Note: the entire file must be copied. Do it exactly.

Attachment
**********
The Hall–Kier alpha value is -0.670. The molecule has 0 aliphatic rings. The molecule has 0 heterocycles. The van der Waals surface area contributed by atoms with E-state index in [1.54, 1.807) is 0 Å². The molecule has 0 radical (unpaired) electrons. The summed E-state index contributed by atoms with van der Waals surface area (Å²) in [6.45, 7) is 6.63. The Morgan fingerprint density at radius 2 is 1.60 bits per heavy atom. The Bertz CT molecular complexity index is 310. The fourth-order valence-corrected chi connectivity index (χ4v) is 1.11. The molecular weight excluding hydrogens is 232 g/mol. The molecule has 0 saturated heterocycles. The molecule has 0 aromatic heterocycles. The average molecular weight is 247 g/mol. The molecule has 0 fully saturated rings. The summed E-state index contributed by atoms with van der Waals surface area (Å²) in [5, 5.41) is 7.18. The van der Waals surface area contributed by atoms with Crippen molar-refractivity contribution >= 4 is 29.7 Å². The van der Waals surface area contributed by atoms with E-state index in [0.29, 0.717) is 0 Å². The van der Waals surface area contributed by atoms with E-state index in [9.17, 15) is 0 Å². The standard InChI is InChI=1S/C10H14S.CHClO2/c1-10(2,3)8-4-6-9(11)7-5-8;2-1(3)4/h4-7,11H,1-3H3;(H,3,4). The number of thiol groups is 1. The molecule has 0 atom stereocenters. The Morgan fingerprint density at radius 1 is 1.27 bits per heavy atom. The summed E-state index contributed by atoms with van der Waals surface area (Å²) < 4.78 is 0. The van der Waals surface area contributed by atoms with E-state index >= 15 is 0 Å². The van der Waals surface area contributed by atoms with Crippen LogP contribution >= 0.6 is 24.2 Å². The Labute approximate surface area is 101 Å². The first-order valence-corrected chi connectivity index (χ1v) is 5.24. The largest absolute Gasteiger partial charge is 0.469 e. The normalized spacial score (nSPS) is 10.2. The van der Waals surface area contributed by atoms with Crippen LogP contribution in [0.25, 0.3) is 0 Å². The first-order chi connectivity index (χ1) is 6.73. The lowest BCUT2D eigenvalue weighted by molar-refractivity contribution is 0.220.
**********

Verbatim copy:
The Hall–Kier alpha value is -0.670. The molecule has 0 aliphatic rings. The molecule has 0 heterocycles. The van der Waals surface area contributed by atoms with E-state index in [1.54, 1.807) is 0 Å². The molecule has 0 radical (unpaired) electrons. The summed E-state index contributed by atoms with van der Waals surface area (Å²) in [6.45, 7) is 6.63. The Morgan fingerprint density at radius 2 is 1.60 bits per heavy atom. The Bertz CT molecular complexity index is 310. The fourth-order valence-corrected chi connectivity index (χ4v) is 1.11. The molecular weight excluding hydrogens is 232 g/mol. The molecule has 0 saturated heterocycles. The molecule has 0 aromatic heterocycles. The average molecular weight is 247 g/mol. The molecule has 0 fully saturated rings. The summed E-state index contributed by atoms with van der Waals surface area (Å²) in [5, 5.41) is 7.18. The van der Waals surface area contributed by atoms with Crippen molar-refractivity contribution >= 4 is 29.7 Å². The van der Waals surface area contributed by atoms with E-state index in [0.29, 0.717) is 0 Å². The van der Waals surface area contributed by atoms with E-state index in [9.17, 15) is 0 Å². The standard InChI is InChI=1S/C10H14S.CHClO2/c1-10(2,3)8-4-6-9(11)7-5-8;2-1(3)4/h4-7,11H,1-3H3;(H,3,4). The number of thiol groups is 1. The molecule has 0 atom stereocenters. The Morgan fingerprint density at radius 1 is 1.27 bits per heavy atom. The summed E-state index contributed by atoms with van der Waals surface area (Å²) < 4.78 is 0. The van der Waals surface area contributed by atoms with E-state index >= 15 is 0 Å². The van der Waals surface area contributed by atoms with Crippen LogP contribution >= 0.6 is 24.2 Å². The Labute approximate surface area is 101 Å². The first-order valence-corrected chi connectivity index (χ1v) is 5.24. The largest absolute Gasteiger partial charge is 0.469 e. The normalized spacial score (nSPS) is 10.2. The van der Waals surface area contributed by atoms with Crippen LogP contribution in [0.25, 0.3) is 0 Å². The first-order chi connectivity index (χ1) is 6.73. The lowest BCUT2D eigenvalue weighted by molar-refractivity contribution is 0.220.